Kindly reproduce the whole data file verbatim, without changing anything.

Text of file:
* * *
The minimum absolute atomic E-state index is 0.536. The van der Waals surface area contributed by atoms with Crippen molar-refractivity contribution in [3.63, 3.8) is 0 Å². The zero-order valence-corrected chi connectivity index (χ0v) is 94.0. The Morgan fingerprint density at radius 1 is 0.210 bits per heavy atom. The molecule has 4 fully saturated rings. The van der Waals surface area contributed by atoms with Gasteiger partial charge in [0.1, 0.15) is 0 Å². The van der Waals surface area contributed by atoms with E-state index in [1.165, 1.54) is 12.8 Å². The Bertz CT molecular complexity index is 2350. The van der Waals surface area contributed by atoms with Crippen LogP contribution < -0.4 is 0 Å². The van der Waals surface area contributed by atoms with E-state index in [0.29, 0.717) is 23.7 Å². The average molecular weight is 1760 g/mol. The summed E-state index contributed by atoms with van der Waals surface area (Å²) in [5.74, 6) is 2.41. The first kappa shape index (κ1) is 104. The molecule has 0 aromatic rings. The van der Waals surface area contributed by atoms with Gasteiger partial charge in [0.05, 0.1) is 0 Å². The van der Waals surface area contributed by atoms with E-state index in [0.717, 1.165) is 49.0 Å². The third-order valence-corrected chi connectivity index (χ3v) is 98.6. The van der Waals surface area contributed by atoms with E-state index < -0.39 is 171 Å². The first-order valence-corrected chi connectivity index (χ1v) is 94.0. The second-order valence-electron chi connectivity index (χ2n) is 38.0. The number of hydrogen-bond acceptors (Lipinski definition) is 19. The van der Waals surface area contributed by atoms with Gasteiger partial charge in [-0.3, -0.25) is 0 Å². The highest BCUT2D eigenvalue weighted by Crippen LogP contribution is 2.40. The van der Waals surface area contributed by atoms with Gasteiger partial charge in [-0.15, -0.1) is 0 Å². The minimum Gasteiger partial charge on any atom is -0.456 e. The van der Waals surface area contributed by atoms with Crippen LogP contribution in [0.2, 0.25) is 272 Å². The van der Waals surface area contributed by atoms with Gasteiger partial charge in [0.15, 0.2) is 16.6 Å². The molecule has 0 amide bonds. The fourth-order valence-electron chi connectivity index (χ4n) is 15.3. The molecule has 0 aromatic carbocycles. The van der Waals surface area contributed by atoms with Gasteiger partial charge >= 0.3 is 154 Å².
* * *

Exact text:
The minimum absolute atomic E-state index is 0.536. The van der Waals surface area contributed by atoms with Crippen molar-refractivity contribution in [3.63, 3.8) is 0 Å². The zero-order valence-corrected chi connectivity index (χ0v) is 94.0. The Morgan fingerprint density at radius 1 is 0.210 bits per heavy atom. The molecule has 4 fully saturated rings. The van der Waals surface area contributed by atoms with Gasteiger partial charge in [0.1, 0.15) is 0 Å². The van der Waals surface area contributed by atoms with E-state index in [1.165, 1.54) is 12.8 Å². The Bertz CT molecular complexity index is 2350. The van der Waals surface area contributed by atoms with Crippen LogP contribution < -0.4 is 0 Å². The van der Waals surface area contributed by atoms with E-state index in [0.29, 0.717) is 23.7 Å². The average molecular weight is 1760 g/mol. The summed E-state index contributed by atoms with van der Waals surface area (Å²) in [5.74, 6) is 2.41. The first kappa shape index (κ1) is 104. The molecule has 0 aromatic rings. The van der Waals surface area contributed by atoms with Gasteiger partial charge in [0.05, 0.1) is 0 Å². The van der Waals surface area contributed by atoms with E-state index in [0.717, 1.165) is 49.0 Å². The third-order valence-corrected chi connectivity index (χ3v) is 98.6. The van der Waals surface area contributed by atoms with E-state index < -0.39 is 171 Å². The first-order valence-corrected chi connectivity index (χ1v) is 94.0. The second-order valence-electron chi connectivity index (χ2n) is 38.0. The number of hydrogen-bond acceptors (Lipinski definition) is 19. The van der Waals surface area contributed by atoms with Gasteiger partial charge in [-0.3, -0.25) is 0 Å². The highest BCUT2D eigenvalue weighted by Crippen LogP contribution is 2.40. The van der Waals surface area contributed by atoms with Gasteiger partial charge in [-0.15, -0.1) is 0 Å². The minimum Gasteiger partial charge on any atom is -0.456 e. The van der Waals surface area contributed by atoms with Crippen LogP contribution in [0.2, 0.25) is 272 Å². The van der Waals surface area contributed by atoms with Gasteiger partial charge in [0.15, 0.2) is 16.6 Å². The molecule has 0 amide bonds. The fourth-order valence-electron chi connectivity index (χ4n) is 15.3. The molecule has 0 aromatic carbocycles. The van der Waals surface area contributed by atoms with Gasteiger partial charge >= 0.3 is 154 Å².